Location: Plant Polymer Research
Title: Effect of incorporation of distillers' dried grain with solubles (DDGS) on quality of cornbread Authors
Submitted to: LWT - Food Science and Technology
Publication Type: Peer Reviewed Journal
Publication Acceptance Date: October 1, 2010
Publication Date: October 1, 2010
Citation: Liu, S.X., Singh, M., Inglett, G. 2011. Effect of incorporation of distillers' dried grain with solubles (DDGS) on quality of cornbread. LWT - Food Science and Technology. 44:713-718. Interpretive Summary: In this study, we succeeded in developing a cornbread product that is incorporated with corn DDG from the biofuel industry. DDGS have found limited uses in animal feeds and there is little market demand for other uses. This study provides a tantalizing possibility of food uses of DDGS by proving that as much as 30% corn flour could be substituted with DDGS in a cornbread formulation. This product could be commercially sold as cost-effective, low-carbohydrate/resistant starch and beta-glucan-rich, ready-to-bake, and all-in-one box baking supplies. The potential benefits of this technology go beyond corn-based biofuel producers whose profitability is partially hinged on the value of DDG; the prospect of producing low glycemic-index and high fiber foods using this technology also benefits diet food manufacturers.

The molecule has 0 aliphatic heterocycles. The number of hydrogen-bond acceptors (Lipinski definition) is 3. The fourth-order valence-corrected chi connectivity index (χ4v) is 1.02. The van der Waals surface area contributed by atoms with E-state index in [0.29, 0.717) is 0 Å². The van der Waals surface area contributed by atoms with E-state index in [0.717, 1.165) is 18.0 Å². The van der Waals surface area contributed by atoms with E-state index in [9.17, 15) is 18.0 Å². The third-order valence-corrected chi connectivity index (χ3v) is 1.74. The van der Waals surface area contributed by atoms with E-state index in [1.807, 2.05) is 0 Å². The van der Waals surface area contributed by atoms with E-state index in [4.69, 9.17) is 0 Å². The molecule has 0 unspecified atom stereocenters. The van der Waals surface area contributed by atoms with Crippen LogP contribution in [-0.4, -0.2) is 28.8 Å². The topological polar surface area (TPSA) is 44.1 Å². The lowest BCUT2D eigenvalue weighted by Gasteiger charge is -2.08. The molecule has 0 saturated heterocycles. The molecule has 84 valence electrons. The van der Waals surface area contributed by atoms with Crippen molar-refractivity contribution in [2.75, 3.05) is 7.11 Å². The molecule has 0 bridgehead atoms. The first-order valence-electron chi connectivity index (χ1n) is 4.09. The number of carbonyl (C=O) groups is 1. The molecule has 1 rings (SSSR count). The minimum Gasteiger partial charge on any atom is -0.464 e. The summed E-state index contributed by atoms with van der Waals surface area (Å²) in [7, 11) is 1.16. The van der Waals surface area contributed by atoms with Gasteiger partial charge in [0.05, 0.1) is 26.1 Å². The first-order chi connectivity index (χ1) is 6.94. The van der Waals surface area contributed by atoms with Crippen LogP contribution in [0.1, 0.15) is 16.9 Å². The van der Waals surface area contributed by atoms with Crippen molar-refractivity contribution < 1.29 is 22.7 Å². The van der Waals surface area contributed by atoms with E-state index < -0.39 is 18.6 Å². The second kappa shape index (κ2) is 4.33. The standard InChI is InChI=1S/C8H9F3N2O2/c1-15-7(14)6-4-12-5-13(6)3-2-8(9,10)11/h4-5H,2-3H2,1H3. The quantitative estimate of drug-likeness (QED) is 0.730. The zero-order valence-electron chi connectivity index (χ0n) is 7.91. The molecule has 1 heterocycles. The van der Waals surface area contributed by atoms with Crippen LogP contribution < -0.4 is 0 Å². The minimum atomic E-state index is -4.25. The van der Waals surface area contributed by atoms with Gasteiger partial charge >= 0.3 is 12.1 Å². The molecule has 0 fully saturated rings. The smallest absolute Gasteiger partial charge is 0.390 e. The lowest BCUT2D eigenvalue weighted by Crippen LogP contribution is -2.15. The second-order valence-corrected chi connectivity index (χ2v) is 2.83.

Technical Abstract: Recent increase in biofuel production creates a sizable stockpile of its co-product in the form of Distiller’s Dried Grain with Solubles (DDGS) that needs to be utilized beyond animal feeds. We evaluated cornbreads, which were formulated incorporating 0, 5, 10, 15, 20, 25, and 30% corn DDGS into corn flour, for moisture, odor, texture, water activity, batter rheology, and appearance. Moisture level in cornbreads was found to virtually unchanged. DDGS in cornbread formulations generally induce darker appearance. The textures of cornbreads containing various amounts of DDGS are mostly comparable to the cornbread without any DDGS; however, the cornbread with 30% DDGS incorporated shows signs of decline of textural quality and batter elasticity. The fermentation odor of the cornbreads is absent for all cornbread formulations.